2017-01-20

# Large Margin Classification

## optimization objective

modify the cost function curve for logistic regression into two straight line segments with one horizontal 0

Support vector machine:

cost function:
$min_{\theta}: C \left[ \sum_{i=1}^{m} y^{(i)}cost_1\left(\theta^T x^{(i)} \right) + \left(1-y^{(i)} \right)cost_0 \left(\theta^T x^{(i)} \right)\right] + \frac{1}{2}\sum_{j=1}^n \theta_j^2$

## large margin intuition

If $y=1$, we want $\theta^Tx \ge 1$ (not just 0). So if $\theta^Tx \ge 1$, the $cost_1$ function will return 0.
If $y=0$, we want $\theta^Tx \le -1$ (not just 0)

margin of the support vector machine or large margin classifier

The algorithm will give the largest margin to separate the positive and negative examples while setting C very large.
Using not too large C can ignore some outliner.

## mathematics behind large margin classification

norm: $\vert \vert u \vert \vert = \sqrt{u^Tu}$

### SVM decision boundary

vector $\theta$ is perpendicular to the decision boundary

# Kernels

Given $x$, compute new features depending on proximity to landmarks $l^{(1)},l^{(2)},l^{(3)}$. Landmarks are values of $x$.

Hypothesis: predict “1” when $\theta_0 +\theta_1 f_1 +...+\theta_n f_n \ge 0$

feature $f_1,f_2,f_3$:
$f_1 =similarity(x,l^{(1)}) = exp\left( - \frac{||x-l^{(1)}||^2}{2\sigma^2}\right)$

Similarity function is a kernel (the formula above is Gaussian kernel)

If $x \approx l^{(1)}$, $f_1 \approx 1$
If $x$ is far from $l^{(1)}$, $f_1 \approx 0$

As $\sigma^2$ increases, the similarity function tends to become sharper.

## choosing the landmarks

Where to get landmarks $l^{(1)},l^{(2)},l^{(3)},...$?

Use training examples for landmarks. So we will have m landmarks.
For training example $(x^{(i)},y^{(i)})$, we have m formula as:
$f_j^{(i)}=sim(x^{(i)},l^{(j)})$

$x^{(i)} \in \mathbb{R}^{n+1}$
$f^{(i)}=[f_0^{(i)},f_1^{(i)},f_2^{(i)},…,f_m^{(i)}]^T$
where $f_0^{(i)}=1$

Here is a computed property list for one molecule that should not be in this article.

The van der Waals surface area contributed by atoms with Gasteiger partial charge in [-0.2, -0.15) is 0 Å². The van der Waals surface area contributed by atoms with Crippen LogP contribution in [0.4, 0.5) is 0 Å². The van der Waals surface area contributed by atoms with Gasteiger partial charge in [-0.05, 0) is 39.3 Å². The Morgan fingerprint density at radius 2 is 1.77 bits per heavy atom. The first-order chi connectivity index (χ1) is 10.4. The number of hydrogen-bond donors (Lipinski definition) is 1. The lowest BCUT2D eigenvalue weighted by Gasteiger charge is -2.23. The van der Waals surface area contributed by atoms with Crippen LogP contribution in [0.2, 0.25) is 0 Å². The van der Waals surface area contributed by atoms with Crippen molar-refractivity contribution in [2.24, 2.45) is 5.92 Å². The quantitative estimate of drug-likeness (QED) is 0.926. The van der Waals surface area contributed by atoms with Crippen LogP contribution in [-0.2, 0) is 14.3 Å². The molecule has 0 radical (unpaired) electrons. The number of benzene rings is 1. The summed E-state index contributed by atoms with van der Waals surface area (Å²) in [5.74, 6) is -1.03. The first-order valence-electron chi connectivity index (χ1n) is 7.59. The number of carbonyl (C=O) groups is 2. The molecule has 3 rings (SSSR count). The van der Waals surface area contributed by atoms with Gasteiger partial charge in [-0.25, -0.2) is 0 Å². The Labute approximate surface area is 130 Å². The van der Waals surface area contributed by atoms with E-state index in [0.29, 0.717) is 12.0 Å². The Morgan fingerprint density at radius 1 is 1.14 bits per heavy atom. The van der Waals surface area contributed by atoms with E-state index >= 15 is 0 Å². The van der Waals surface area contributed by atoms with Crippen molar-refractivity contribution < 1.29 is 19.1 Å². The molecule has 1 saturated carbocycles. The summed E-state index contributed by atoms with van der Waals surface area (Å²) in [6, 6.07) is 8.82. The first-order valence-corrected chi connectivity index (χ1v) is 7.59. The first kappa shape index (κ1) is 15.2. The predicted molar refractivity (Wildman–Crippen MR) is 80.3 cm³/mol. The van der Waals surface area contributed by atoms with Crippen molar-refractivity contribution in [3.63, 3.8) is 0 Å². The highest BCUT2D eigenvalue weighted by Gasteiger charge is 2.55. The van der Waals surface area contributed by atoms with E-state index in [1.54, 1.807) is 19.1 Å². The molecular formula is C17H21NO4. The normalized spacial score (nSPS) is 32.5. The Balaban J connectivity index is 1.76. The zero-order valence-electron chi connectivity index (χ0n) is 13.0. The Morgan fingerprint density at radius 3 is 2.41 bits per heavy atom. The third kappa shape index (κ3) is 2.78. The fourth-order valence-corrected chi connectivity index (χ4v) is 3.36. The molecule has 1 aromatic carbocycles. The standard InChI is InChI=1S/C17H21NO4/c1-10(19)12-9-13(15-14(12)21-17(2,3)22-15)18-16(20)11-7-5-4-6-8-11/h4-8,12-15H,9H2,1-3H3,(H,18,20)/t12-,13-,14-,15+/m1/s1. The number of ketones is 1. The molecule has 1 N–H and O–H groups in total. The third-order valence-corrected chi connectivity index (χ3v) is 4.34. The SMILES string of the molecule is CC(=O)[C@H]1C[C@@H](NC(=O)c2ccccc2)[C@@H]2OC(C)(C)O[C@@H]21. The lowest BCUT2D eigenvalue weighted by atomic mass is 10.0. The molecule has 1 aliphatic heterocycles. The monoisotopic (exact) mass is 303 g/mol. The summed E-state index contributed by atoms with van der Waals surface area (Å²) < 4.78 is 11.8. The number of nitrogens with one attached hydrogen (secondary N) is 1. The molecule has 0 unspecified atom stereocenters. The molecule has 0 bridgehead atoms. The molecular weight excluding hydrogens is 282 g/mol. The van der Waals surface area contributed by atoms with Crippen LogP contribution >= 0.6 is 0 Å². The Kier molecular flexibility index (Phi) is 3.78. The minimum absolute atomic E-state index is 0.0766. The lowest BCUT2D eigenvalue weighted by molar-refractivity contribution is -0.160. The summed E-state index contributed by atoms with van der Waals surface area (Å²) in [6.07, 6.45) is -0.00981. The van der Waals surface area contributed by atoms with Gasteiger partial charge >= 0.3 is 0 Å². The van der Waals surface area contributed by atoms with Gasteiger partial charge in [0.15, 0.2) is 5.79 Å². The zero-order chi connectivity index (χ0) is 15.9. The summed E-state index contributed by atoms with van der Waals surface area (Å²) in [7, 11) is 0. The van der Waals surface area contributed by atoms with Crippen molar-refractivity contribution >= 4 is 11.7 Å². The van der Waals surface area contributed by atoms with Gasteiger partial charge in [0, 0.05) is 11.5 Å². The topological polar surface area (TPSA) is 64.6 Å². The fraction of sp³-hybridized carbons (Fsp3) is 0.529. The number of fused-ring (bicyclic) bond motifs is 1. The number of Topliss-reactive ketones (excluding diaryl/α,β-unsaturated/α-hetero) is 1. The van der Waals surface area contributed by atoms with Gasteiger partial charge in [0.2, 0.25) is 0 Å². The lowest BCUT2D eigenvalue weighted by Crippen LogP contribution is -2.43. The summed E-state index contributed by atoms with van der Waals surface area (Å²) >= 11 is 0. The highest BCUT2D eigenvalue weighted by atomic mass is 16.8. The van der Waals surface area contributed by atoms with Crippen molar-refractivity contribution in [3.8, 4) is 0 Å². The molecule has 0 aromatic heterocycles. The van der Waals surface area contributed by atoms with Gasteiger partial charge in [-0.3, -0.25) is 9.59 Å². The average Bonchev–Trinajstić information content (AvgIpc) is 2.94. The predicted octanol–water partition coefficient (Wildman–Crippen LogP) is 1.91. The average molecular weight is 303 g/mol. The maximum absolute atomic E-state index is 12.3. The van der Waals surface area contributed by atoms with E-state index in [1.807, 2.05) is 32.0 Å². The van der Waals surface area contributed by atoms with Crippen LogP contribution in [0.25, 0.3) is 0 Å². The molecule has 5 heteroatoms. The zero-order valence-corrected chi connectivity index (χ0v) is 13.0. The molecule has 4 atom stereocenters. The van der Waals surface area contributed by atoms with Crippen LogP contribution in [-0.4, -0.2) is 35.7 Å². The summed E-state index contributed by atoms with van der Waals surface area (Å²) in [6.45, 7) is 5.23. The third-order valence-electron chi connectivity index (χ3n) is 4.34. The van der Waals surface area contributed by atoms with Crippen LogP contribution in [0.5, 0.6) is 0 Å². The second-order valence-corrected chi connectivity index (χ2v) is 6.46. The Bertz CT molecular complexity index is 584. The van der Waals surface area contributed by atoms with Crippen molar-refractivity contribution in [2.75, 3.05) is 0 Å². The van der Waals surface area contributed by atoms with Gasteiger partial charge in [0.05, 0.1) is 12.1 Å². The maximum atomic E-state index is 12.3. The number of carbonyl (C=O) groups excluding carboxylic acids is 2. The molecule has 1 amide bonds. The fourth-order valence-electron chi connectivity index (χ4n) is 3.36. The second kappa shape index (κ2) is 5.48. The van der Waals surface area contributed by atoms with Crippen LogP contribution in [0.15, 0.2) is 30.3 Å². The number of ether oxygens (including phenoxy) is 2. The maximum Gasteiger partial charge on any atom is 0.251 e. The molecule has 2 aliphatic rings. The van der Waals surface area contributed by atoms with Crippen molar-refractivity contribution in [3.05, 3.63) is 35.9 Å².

## SVM with kernels

Hypothesis: given $x$, compute features $f \in \mathbb{R}^{m+1}$
Predict “$y=1$” if $\theta^T f \ge 0$ where $\theta \in \mathbb{R}^{m+1}$
Training:
$min_{\theta}: C\sum_{i=1}^{m} \left[ y^{(i)} cost_1(\theta^T f^{(i)})+(1-y^{(i)}) cost_0(\theta^T f^{(i)}) \right]+ \frac{1}{2}\sum_{j=1}^{m} \theta_j^2$

## SVM parameters

$C = 1/\lambda$:

Large $C$: Lower bias, high variance
Small $C$: higher bias, low variance

$\sigma^2$:

Large $\sigma^2$: Features $f_i$ vary more smoothly. higher bias, lower variance
Small $\sigma^2$: Features $f_i$ vary less smoothly. lower bias, higher variance

# SVMs in practice

Use SVM software package (e.g. liblinear, libsvm, …) to solve for parameters $\theta$.

Need to specify:

• choice of parameter $C$
• choice of kernel (similarity function):
• e.g. no kernel (“linear kernel”): predict “y=1” if $\theta^Tx \ge 0$ ( for large n, small m)
• Gaussian kernel (for small n, large m), need to choose $\sigma^2$; need to perform feature scaling before.

Not all similarity functions make valid kernels. Need to satisfy “Mercer’s Theorem” to make sure SVM packages’ optimizations run correctly and do not diverge.

Many off-the-shelf kernels available:

• polynomial kernel: e.g. $k(x,l)=(x^T l+a)^b$
• More esoteric: String kernel, chi-square kernel, histogram intersection kernel,…

## multi-class classification

Many SVM packages have built-in multi-class classification
Otherwise, use one vs. all method (train K SVMs, one to distinguish $y=i$ from the rest, for $i=1,2,...,K$), get $\theta^{(1)},\theta^{(2)},...,\theta^{(K)}$. Pick class i with largest $(\theta^{(i)})^Tx$.

## Logistic regression vs. SVMs

1. If n is large relative to m (n=10000, m =10-1000), use logistic regression or SVM without a kernel
2. If n is small, m is intermediate (n=1-1000, m=10-10000), use SVM with Gaussian kernel
3. If n is small, m is large (n=1-1000, m >50000), create/add more features, then use logistic regression or SVM without a kernel

Neural network likely to work well for most of these settings, but may be slower to train.